Ironically, Pearce and Martin helped build the run in the fourth inning that proved the difference maker. Pearce drew a leadoff walk and advanced to second on a wild pitch by hard-luck loser Ricky Romero. Martin moved Pearce to third with a ground ball to the right side, which enabled Curtis Granderson to score Pearce with a fly ball to center.
The Yankees’ other run was on a single in the third by Swisher off Romero, who lost his 11th consecutive decision. The lefthander opened the season with an 8-1 record and is now 8-12. The Jays have scored merely 17 runs over Romero’s past 10 starts. Jayson Nix, who played for the Blue Jays last year, had two hits and is batting .400 in 25 at-bats this season against his old team.
It was the second of 22 straight games for the Yankees within the AL East, which will include 13 games combined against their closest divisional competitors, Baltimore and Tampa Bay. The Yankees could see that the Orioles shut out the White Sox to remain 3 ½ games behind them in the standings. The 6-0 final was right there on the scoreboard.
The pitcher’s mound at Yankee Stadium was a rough place to be Monday night. Baseballs seemed to be aimed at the area all night. Two Toronto pitchers were removed from the game after being hit by line drives. Rafael Soriano, who was struck in the right hand by a liner Sunday at Cleveland, had the roughest time on the mound, however.
Yankees manager Joe Girardi kidded reporters before the game when asked about Soriano’s condition. “I just shook hands with him, and he’s fine,” Girardi said.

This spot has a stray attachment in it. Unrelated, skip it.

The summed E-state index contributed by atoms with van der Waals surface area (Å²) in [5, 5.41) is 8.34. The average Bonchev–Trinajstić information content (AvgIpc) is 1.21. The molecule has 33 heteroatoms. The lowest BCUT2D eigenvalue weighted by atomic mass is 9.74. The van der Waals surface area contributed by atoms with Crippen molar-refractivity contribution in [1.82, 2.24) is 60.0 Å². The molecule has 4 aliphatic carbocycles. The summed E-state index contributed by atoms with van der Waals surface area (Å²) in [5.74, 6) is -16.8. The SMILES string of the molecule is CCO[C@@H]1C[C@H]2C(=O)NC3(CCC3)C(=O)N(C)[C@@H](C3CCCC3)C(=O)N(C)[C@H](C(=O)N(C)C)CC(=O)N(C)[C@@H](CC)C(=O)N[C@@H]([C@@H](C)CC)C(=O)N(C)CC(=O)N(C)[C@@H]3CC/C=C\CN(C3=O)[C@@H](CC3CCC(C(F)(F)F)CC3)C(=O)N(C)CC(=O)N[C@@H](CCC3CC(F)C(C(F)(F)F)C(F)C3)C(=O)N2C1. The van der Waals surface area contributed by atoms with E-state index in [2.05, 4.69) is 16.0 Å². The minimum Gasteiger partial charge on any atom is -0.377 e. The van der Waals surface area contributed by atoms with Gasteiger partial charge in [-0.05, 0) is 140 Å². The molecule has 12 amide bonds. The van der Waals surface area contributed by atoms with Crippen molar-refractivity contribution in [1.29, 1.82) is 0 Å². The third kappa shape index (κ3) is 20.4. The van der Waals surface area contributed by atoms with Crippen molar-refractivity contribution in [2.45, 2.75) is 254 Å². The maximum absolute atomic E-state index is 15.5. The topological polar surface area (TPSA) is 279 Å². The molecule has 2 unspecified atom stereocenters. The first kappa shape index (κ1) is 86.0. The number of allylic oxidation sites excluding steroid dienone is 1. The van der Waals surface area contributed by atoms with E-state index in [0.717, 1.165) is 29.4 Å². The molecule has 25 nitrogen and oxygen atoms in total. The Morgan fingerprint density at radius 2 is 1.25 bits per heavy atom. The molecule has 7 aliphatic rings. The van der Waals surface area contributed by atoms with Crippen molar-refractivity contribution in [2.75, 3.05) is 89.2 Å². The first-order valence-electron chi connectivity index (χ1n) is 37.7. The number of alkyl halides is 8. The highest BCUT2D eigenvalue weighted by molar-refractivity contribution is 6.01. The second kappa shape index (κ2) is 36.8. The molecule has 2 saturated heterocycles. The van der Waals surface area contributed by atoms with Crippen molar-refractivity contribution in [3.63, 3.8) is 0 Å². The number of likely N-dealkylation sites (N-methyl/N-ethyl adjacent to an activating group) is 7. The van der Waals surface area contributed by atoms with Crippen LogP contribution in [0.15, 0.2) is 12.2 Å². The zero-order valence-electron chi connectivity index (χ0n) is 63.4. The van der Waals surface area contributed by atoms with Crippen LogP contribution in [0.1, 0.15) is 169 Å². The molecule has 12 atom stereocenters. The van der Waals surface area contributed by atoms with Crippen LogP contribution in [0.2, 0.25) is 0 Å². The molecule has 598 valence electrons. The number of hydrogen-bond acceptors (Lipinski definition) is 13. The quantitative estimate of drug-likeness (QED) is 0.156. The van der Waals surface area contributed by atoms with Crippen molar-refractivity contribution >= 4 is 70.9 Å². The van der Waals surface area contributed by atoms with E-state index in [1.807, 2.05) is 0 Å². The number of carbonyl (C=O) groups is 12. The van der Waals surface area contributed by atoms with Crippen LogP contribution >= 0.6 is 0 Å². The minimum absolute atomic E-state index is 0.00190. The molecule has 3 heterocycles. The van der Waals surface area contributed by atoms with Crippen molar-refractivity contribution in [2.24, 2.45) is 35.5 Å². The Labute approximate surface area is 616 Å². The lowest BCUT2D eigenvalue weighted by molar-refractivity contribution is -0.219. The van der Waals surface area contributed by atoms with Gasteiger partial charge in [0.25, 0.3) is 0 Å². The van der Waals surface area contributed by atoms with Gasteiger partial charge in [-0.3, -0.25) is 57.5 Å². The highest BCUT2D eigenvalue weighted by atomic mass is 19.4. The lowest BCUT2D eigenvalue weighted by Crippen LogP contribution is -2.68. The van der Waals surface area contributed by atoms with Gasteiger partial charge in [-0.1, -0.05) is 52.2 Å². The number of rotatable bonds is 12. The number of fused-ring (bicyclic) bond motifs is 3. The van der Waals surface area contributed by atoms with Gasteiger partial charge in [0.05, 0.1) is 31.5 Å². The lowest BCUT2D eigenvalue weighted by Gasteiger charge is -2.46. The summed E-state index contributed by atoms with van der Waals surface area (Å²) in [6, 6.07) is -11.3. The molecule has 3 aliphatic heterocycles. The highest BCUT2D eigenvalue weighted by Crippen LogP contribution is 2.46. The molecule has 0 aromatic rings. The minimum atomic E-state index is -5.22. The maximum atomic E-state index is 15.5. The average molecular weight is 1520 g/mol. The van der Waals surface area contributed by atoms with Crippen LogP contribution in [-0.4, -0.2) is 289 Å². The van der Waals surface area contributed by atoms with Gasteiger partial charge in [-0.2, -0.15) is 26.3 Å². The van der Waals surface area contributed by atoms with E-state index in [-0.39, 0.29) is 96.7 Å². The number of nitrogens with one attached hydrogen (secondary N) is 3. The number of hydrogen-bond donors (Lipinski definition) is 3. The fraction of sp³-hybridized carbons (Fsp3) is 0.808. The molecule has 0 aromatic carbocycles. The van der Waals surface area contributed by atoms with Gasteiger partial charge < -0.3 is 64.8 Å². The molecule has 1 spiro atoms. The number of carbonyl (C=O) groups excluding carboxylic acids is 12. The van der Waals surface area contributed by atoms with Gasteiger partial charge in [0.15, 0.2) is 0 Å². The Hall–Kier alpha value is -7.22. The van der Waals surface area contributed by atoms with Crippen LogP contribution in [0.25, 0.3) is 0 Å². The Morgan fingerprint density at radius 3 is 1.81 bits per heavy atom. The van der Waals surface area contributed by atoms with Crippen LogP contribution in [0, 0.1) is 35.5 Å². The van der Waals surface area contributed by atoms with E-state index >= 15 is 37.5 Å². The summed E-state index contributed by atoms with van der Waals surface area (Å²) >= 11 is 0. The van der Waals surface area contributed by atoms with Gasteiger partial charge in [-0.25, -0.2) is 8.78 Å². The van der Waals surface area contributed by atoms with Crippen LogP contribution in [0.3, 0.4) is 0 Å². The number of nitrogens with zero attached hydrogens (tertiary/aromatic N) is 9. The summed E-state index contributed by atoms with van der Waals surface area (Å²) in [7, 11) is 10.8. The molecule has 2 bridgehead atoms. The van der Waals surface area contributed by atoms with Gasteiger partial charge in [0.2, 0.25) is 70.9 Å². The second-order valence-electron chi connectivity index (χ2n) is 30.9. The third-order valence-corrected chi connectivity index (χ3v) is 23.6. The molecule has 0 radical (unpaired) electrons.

The skipper didn’t get to shake Soriano’s hand after the last out, which is customary after a relief pitcher notches a save. Soriano blew a save for only the third time in 36 opportunities this year as he gave up a three-run home run to Colby Rasmus with two out in the ninth inning that turned a 6-4 Yankees lead into a 7-6 deficit.
Fortunately for Soriano and the Yankees, Derek Jeter led off the bottom of the ninth with a home run off Casey Janssen that sent the game into extra innings. It was not a good night for closers.
And it was from the mound that Derek Lowe made a costly error as pinch runner Mike McCoy went all the way to third base after a wild pickoff attempt at first base. Excellent base running by McCoy on a slow roller by Adeiny Hechavarrria resulted in the deciding run. Third baseman Jayson Nix made a fine, charging play, and McCoy broke for the plate the moment Nix released his throw to first base. Eric Chavez playing first base threw home but had no shot at McCoy.
The Blue Jays stopped a seven-game losing streak with the 8-7, 11-inning victory. The Yanks had their lead in the American League East shrink to 3 ½ games over the Orioles, who jumped over the Rays and into second place.
Even worse news for the Yankees was the possible loss of Mark Teixeira for the remainder of the homestand and perhaps even longer. Tex came out of the game after scoring a run in the fourth inning because of a left calf strain.
“I’m concerned,” Girardi said after the game. “It is hard to replace middle-of-the-lineup guys, especially a switch hitter who helps to break up our lefties.”
On the positive side, Alex Rodriguez, another middle-of-the-order guy who has been disabled since July 25 with a broken bone in his left hand, got the okay to take batting practice Tuesday.
Soriano’s failure took a deserving victory away from David Phelps, who had another solid if not spectacular outing for the Yankees as a spot starter. Phelps was victimized by the long ball as home runs by Adam Lind and Yorvit Torrealba accounted for three of the four runs he allowed in 6 1/3 innings.